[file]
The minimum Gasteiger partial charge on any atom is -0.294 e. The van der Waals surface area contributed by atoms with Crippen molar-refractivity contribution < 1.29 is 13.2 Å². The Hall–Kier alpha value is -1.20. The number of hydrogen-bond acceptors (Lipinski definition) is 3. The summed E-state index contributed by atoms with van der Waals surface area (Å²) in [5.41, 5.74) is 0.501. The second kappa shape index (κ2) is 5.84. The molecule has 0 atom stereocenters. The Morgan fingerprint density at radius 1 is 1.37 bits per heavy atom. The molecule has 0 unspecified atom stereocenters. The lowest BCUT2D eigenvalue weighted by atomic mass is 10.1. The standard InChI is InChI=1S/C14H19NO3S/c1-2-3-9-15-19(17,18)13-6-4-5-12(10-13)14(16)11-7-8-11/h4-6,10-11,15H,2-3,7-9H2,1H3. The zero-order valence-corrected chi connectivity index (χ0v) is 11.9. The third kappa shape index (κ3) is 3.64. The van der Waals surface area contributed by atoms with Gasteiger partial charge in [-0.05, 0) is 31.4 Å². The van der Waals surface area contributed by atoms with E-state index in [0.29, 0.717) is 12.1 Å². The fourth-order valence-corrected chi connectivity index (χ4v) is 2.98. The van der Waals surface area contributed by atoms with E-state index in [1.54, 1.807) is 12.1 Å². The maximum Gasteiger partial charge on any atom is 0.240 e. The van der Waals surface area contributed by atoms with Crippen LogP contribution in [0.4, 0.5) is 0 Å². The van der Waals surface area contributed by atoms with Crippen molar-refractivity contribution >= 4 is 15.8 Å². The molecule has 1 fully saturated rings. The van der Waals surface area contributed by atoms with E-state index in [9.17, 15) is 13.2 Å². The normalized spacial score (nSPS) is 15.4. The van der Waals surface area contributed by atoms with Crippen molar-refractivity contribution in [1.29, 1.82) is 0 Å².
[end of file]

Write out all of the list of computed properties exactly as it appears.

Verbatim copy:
The minimum Gasteiger partial charge on any atom is -0.294 e. The van der Waals surface area contributed by atoms with Crippen molar-refractivity contribution < 1.29 is 13.2 Å². The Hall–Kier alpha value is -1.20. The number of hydrogen-bond acceptors (Lipinski definition) is 3. The summed E-state index contributed by atoms with van der Waals surface area (Å²) in [5.41, 5.74) is 0.501. The second kappa shape index (κ2) is 5.84. The molecule has 0 atom stereocenters. The Morgan fingerprint density at radius 1 is 1.37 bits per heavy atom. The molecule has 0 unspecified atom stereocenters. The lowest BCUT2D eigenvalue weighted by atomic mass is 10.1. The standard InChI is InChI=1S/C14H19NO3S/c1-2-3-9-15-19(17,18)13-6-4-5-12(10-13)14(16)11-7-8-11/h4-6,10-11,15H,2-3,7-9H2,1H3. The zero-order valence-corrected chi connectivity index (χ0v) is 11.9. The third kappa shape index (κ3) is 3.64. The van der Waals surface area contributed by atoms with Gasteiger partial charge in [-0.05, 0) is 31.4 Å². The van der Waals surface area contributed by atoms with E-state index in [0.29, 0.717) is 12.1 Å². The fourth-order valence-corrected chi connectivity index (χ4v) is 2.98. The van der Waals surface area contributed by atoms with E-state index in [1.54, 1.807) is 12.1 Å². The maximum Gasteiger partial charge on any atom is 0.240 e. The van der Waals surface area contributed by atoms with Crippen LogP contribution in [0.4, 0.5) is 0 Å². The van der Waals surface area contributed by atoms with Crippen molar-refractivity contribution >= 4 is 15.8 Å². The molecule has 1 fully saturated rings. The van der Waals surface area contributed by atoms with E-state index in [9.17, 15) is 13.2 Å². The normalized spacial score (nSPS) is 15.4. The van der Waals surface area contributed by atoms with Crippen molar-refractivity contribution in [1.29, 1.82) is 0 Å².